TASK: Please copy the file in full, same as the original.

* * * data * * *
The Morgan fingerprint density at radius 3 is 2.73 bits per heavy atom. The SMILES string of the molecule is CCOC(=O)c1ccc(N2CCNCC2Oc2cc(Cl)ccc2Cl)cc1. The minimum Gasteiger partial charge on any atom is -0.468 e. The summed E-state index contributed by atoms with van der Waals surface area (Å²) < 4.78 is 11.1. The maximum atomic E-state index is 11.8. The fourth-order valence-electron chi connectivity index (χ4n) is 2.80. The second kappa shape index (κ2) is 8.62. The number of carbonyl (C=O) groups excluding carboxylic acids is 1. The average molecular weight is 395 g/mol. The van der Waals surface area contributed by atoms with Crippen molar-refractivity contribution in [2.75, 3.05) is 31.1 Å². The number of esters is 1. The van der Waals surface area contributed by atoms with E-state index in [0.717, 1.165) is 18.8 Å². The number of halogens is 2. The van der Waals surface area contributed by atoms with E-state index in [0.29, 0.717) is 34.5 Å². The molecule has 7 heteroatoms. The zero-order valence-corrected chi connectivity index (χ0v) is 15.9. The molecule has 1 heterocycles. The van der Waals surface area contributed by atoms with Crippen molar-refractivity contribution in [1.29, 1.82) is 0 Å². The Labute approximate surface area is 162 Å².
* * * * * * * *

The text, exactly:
The Morgan fingerprint density at radius 3 is 2.73 bits per heavy atom. The SMILES string of the molecule is CCOC(=O)c1ccc(N2CCNCC2Oc2cc(Cl)ccc2Cl)cc1. The minimum Gasteiger partial charge on any atom is -0.468 e. The summed E-state index contributed by atoms with van der Waals surface area (Å²) < 4.78 is 11.1. The maximum atomic E-state index is 11.8. The fourth-order valence-electron chi connectivity index (χ4n) is 2.80. The second kappa shape index (κ2) is 8.62. The number of carbonyl (C=O) groups excluding carboxylic acids is 1. The average molecular weight is 395 g/mol. The van der Waals surface area contributed by atoms with Crippen molar-refractivity contribution in [2.75, 3.05) is 31.1 Å². The number of esters is 1. The van der Waals surface area contributed by atoms with E-state index in [0.717, 1.165) is 18.8 Å². The number of halogens is 2. The van der Waals surface area contributed by atoms with E-state index in [0.29, 0.717) is 34.5 Å². The molecule has 7 heteroatoms. The zero-order valence-corrected chi connectivity index (χ0v) is 15.9. The molecule has 1 heterocycles. The van der Waals surface area contributed by atoms with Crippen molar-refractivity contribution in [1.29, 1.82) is 0 Å². The Labute approximate surface area is 162 Å².